Relatives of schizophrenia patient are at risk,  but not all relatives will develop the disorder.  Another way researchers identify at-risk individuals is with a questionnaire that measures risk for psychosis.  The questionnaire measures thoughts and behaviors that have been found to be indicators of future psychotic symptoms.  Research has shown that 20 percent to 45 percent of people who score highly on this scale will eventually develop full-blown psychosis.  The biggest problem with the secondary prevention approach is that it yields too many false positives.

Concepts of Prevention
The focus on psychosis as the core defining quality of schizophrenia (i.e., the reality distortion emphasis from Schneinderian firts-rank symptoms through DMS-IV) has led some workers to confuse early intervention with prevention. For example, Falloon described treating early psychotic manifestations, and patients who did not progress to full diagnostic criteria were considered instances of prevention.

This is more appropriately viewed as muting the severity of expression rather than prevention. Others have hypothesized secondary and tertiary prevention associated with early intervation. Here the hope is that the more effective management of the first episode will have long-lasting beneficial effects on the disease process. However, because effective psychosocial and antipsychotis drug therapies are not known to alter the course of cognitive and negative symptom pathologies, it seems doubtfull that disease progression per se is prevented.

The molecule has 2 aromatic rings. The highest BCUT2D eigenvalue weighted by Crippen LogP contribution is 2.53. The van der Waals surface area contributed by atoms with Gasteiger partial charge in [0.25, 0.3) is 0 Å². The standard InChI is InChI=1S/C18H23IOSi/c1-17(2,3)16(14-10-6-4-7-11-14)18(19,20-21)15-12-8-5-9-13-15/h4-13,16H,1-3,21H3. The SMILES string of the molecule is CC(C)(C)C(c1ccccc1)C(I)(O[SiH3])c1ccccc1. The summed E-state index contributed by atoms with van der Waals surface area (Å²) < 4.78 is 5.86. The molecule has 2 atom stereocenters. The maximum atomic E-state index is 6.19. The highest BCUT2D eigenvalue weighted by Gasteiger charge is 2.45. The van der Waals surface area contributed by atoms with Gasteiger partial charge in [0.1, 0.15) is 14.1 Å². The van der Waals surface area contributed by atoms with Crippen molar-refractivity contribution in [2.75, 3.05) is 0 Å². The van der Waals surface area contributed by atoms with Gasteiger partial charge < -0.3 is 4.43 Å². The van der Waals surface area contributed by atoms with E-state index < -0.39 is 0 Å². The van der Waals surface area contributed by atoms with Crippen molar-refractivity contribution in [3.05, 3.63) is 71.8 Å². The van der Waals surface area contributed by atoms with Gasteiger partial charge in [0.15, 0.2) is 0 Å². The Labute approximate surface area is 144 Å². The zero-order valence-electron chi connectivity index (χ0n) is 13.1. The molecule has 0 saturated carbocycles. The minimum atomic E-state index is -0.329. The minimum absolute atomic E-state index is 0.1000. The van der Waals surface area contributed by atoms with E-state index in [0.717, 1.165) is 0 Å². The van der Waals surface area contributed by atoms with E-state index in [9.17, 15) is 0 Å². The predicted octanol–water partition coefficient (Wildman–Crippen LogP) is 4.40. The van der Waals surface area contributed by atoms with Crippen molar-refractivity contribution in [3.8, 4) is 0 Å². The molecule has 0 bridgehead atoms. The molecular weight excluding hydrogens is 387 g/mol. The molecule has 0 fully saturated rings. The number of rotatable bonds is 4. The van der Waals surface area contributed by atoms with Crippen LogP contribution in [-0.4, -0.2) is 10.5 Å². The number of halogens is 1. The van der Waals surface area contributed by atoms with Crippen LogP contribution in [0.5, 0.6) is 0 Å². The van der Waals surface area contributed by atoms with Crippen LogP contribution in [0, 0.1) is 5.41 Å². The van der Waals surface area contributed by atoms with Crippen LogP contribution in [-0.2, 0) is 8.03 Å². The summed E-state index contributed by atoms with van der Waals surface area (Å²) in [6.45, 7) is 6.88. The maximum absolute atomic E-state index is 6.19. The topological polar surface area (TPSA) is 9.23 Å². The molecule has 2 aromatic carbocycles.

Ata theoretical level, it is crucial to distinguish the prevention of adverse epiphenomena from the prevention of disease progression. For example, an effective early intervention might help a young patient avoid hospitalization, finish high school, and obtain a job. This may leave the person substantially better off in occupational and social outcomes that would have been the case if social relationships were interrupted by hospital care and stigmatizing symptoms, and high school failure restricted job opportunities. This example illustrated why the clinical prudence argument is strong, whereas ths disease progression argument remains speculative.